In May, Meadows said he was trying to find a way to avoid that funding cut. “I’m working with colleagues in the Senate on how we can work with what they call the disproportionate payment for Mission and other hospitals,” he told the Smoky Mountain News. “We now have to look at how we can make sure there’s incentive for taking care of those with critical needs and also keep providers financially viable.” It’s unclear if Meadows’ negotiations were successful. His press secretary did not respond to repeated requests for comment.

In the last week of September, the doctors at Blue Ridge delivered a baby every day, sometimes more than one. “The system is not ready for our department to close,” Dr. Dorothy DeGuzman said. DeGuzman, a family practice physician trained in high-risk obstetrics and C-sections, has been delivering babies at Blue Ridge for six years. Now she’s afraid the hospital will not be able to help women who need an emergency C-section. “And then a baby will die, and possibly a mother.”


A 2011 study of more than 49,000 pregnant women in Canada found that traveling more than an hour to give birth led to higher rates of babies being admitted to neonatal intensive care units. Mothers also have more unplanned deliveries when hospitals close their maternity wards. “They end up delivering in their car on the way to the hospital, on the side of the road, [or] in the emergency room,” Calmus says.

Truitt, the Mission spokesperson, downplayed such health risks. In the “very, very rare cases” when a women needs to give birth on her way to another hospital, she says, Blue Ridge can deliver the baby in its emergency room, and have an ambulance transport the mother and newborn to Asheville or Marion.

But DeGuzman also worries her more impoverished patients will stop going to their prenatal appointments, which could affect the health of their babies. Blue Ridge will continue to offer prenatal care, but many women prefer to see the same doctors for their pregnancies and delivery. Calmus says lower-income women might intend to drive to Asheville for such appointments, and then stop showing up because they have to take a day off work, or can’t afford the gas to drive three hours round trip. And they won’t have DeGuzman there to remind them. After she learned Blue Ridge’s maternity ward would shut down, DeGuzman accepted a job in California. She and the obstetrician who works at Blue Ridge are both leaving because they don’t want to stop delivering babies. This means the women of Yancey and Mitchell counties are losing two of the three doctors in the area who perform C-sections. “In rural America, many physicians are connected to the hospital, and when the hospital cuts service lines closes, they do lose that workforce,” Calmus says. “And the workforce doesn’t come back.”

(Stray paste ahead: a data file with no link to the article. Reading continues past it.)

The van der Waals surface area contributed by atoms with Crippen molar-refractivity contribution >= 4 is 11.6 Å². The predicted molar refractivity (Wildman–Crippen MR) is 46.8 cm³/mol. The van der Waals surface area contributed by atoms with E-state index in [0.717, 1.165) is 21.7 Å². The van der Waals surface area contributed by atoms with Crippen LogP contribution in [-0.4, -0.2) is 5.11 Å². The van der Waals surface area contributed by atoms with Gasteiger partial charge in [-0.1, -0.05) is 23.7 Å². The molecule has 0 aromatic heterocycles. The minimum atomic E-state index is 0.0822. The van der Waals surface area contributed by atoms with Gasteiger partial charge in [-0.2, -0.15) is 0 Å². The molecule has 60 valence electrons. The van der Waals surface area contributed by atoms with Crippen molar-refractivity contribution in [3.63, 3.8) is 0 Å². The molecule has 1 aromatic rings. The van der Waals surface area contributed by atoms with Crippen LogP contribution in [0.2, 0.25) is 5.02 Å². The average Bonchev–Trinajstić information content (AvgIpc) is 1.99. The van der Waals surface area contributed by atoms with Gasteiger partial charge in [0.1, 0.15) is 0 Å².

The people who live near Spruce Pine understand what a loss this will be. This summer, families and doctors protested the closure of Blue Ridge’s maternity ward, and many were frustrated by Mission’s response. “They elected to close labor and delivery at Blue Ridge, sending us back to a level of care we have not experienced in this community since the 1960's or 70's,” Dr. Elizabeth Peverall, who cares for newborns at Blue Ridge, wrote in a letter to the editor of the local paper.

Some residents wonder how they will attract more young people and jobs to the area if mothers have no place to deliver their babies. Katie Willett, another patient of DeGuzman’s, said she would like to see a birth center open in the area. However, Kozhimannil, the University of Minnesota professor, says birth centers, which are primarily staffed by midwives, face many of the same financial challenges as hospitals. And it would be tough for one to open without a nearby obstetrics unit available to handle C-sections.

Meanwhile, Willett’s second child is due in February. She’s considering delivering at a birth center in Asheville, about an hour away from her home near Blue Ridge. But she’s not happy about it. “I’ve told Dorothy [DeGuzman], I can’t imagine this process—pregnancy and labor and delivery—not here and not with her by my side,” Willett says. If she goes into labor when it’s snowing in the middle of the night, Willett and her husband will pack extra blankets and water in their car and start driving toward Asheville or Marion—whichever path is safest. “Worst case scenario, I think we’d have to consider the road.”
 
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Friday, September 15, 2017

Middle East - More than 70 new hospitals needed by 2022

Property consultant JLL estimates at least 70 new hospitals need to be built in five key Middle East cities by 2022.

The company’s newly released report on the regional healthcare sector concludes that the Middle East is lagging behind other developed economies in terms of per capita spending on healthcare and the provision of hospital beds.

Faced with a shortage of hospitals, clinics and other healthcare facilities, an ageing population and the rise of medical tourism, JLL estimates the cities of Cairo, Jeddah, Riyadh, Dubai and Abu Dhabi need to add a combined 10,500 hospital beds over the next five years, which equates to 70 new hospitals, just to maintain the current per capita bed provision.